MCLA-128, an investigational bispecific HER2/HER3 antibody, demonstrated radiological and clinical responses in patients with metastatic pancreatic ductal adenocarcinoma and metastatic non–small cell lung cancer who have NRG1 fusions.
Alison Schram, MD
MCLA-128 (zenocutuzumab), an investigational bispecific HER2/HER3 antibody, demonstrated radiological and clinical responses in patients with metastatic pancreatic ductal adenocarcinoma (PDAC) and metastatic non—small cell lung cancer (NSCLC) who have NRG1 fusions, according to results presented during the 2019 AACR-NCI-EORTC International Conference on Molecular Targets and Cancer Therapeutics.1
All 3 patients who were treated with MCLA-128 experienced significant tumor shrinkage.
“NRG1 fusions have recently been described in several cancer types and are enriched in diseases in desperate need of better therapy, including pancreatic and lung cancer,” Alison Schram, MD, a medical oncologist in the Early Drug Development Service at Memorial Sloan Kettering Cancer Center, stated in a press release.2 “Identifying a new, effective treatment strategy for these patients could make a big impact in their lives.”
Schram noted that less than 1% of all solid tumors harbor NRG1 fusions. MCLA-128 is designed with a dual mechanism of action, as it prevents NRG1 fusions from binding to HER3, while also blocking the interaction between HER3 and HER2.
Preclinical studies of NRG1 fusion—positive cancer cell lines and mouse xenograft models found that MCLA-128 effectively inhibited cell proliferation and caused tumor shrinkage in mice. Additionally, it has been demonstrated that MCLA-128 has a tolerable safety profile, with <5% of potential treatment-related grade 3/4 adverse events (AEs) reported. Moreover, there were no reports of clinically significant cardiotoxicity or rash, and minimal gastrointestinal toxicities were observed.
In the study, investigators conducted next-generation sequencing of solid tumors and identified 29 patients who were positive for NRG1 fusions. The sequencing was done across 8 tumor types: pancreas cancer, lung cancer, breast cancer, sarcoma, prostate cancer, gallbladder cancer, diffuse large B-cell lymphoma, and unknown primary. Three of these patients, who were resistant to chemotherapy, were treated with MCLA-128 at 750 mg every 2 weeks and all patients continue to remain on therapy. The three patients who received MCLA-128 were treated through the FDA-approved single-patient investigational drug applications initiated by Memorial Sloan Kettering Cancer Center, as part of an expanded access program.
In one 52-year-old male patient with ATP1B1-NRG1 fusion—positive advanced PDAC with liver metastases, MCLA-128 resulted in a drop in CA 19-9, which is a tumor biomarker for pancreatic cancer, from 262 units/ml to 56 units/ml. The normal rage for this protein is <40 units/ml. At 8 weeks, imaging revealed a 44% reduction in tumor diameter, which further decreased to a 54% reduction on the patient’s next scan. This was determined to be a partial response by RECIST v1.1 criteria and a complete response by PERCIST criteria. Weight gain and improvement in fatigue also occurred within weeks of the first treatment.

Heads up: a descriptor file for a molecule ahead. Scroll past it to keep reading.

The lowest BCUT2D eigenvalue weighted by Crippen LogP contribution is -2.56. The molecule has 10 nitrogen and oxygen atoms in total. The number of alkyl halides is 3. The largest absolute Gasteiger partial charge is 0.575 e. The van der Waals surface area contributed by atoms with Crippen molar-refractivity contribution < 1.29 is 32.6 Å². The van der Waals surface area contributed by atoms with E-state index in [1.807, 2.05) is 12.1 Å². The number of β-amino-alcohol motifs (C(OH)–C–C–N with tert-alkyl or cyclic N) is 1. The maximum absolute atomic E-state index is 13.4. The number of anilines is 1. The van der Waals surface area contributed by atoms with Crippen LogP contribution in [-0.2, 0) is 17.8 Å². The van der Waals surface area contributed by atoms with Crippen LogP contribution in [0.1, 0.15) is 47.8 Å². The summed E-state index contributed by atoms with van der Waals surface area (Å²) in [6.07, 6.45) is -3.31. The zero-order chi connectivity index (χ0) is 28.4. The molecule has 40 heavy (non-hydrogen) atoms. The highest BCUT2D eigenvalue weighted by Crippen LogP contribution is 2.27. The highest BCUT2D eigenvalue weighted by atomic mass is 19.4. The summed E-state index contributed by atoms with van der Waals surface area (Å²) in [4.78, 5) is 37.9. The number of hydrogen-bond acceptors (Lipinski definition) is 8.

In a second patient with ATP1B1-NRG1 fusion—positive advanced PDA with liver metastases, results showed that MCLA-128 led to a reduction of CA 19-9 from 418 units/ml to 11 units/ml. At 6 weeks, imaging showed a 22% reduction in tumor diameter, which further decreased to a 25% reduction at their subsequent scan. Additionally, FDG-PET imaging also showed that the liver metastases were not metabolically active; disease-related abdominal pain also subsided following MCLA-128 therapy.
The third patient, who had CD74-NRG1 fusion—positive non–small cell lung cancer with brain metastases had previously progressed on 6 lines of therapy, one of which included afatinib (Gilotrif). After receiving MCLA-128, there was a 33% tumor shrinkage and improvement in brain metastases.
“Treating these three patients with MCLA-128 was a rational decision based on our understanding of biology, and our data provide important proof-of-concept demonstrating the promise of targeting NRG1 fusions with this novel approach,” Schram stated in the press release. “It is important to note that the patients felt remarkably well on treatment and reported immediate improvement in quality of life.”
Based on these data, an international, open-label, multicenter, dose-escalation phase I/II basket trial of MCLA-128 is ongoing and will treat an estimated 250 patients with NRG1 fusion—positive tumors (NCT02912949). Patients will receive MCLA-128 at the recommended phase II dose of 750 mg every 2 weeks.
Eligible patients must have an ECOG performance status of 0 or 1 and an estimated life expectancy of ≥12 weeks; those with known symptomatic or unstable brain metastases or leptomeningeal metastases are ineligible for enrollment.
The primary endpoints are characterization of safety and tolerability, objective response rate, duration of response, and correlation of antitumor activity and biomarkers. Secondary endpoints include incidence of AEs, Cmax, volume of distribution, volume of distribution at steady state, half-life of MCLA-128, clinical benefit rate, and progression-free survival.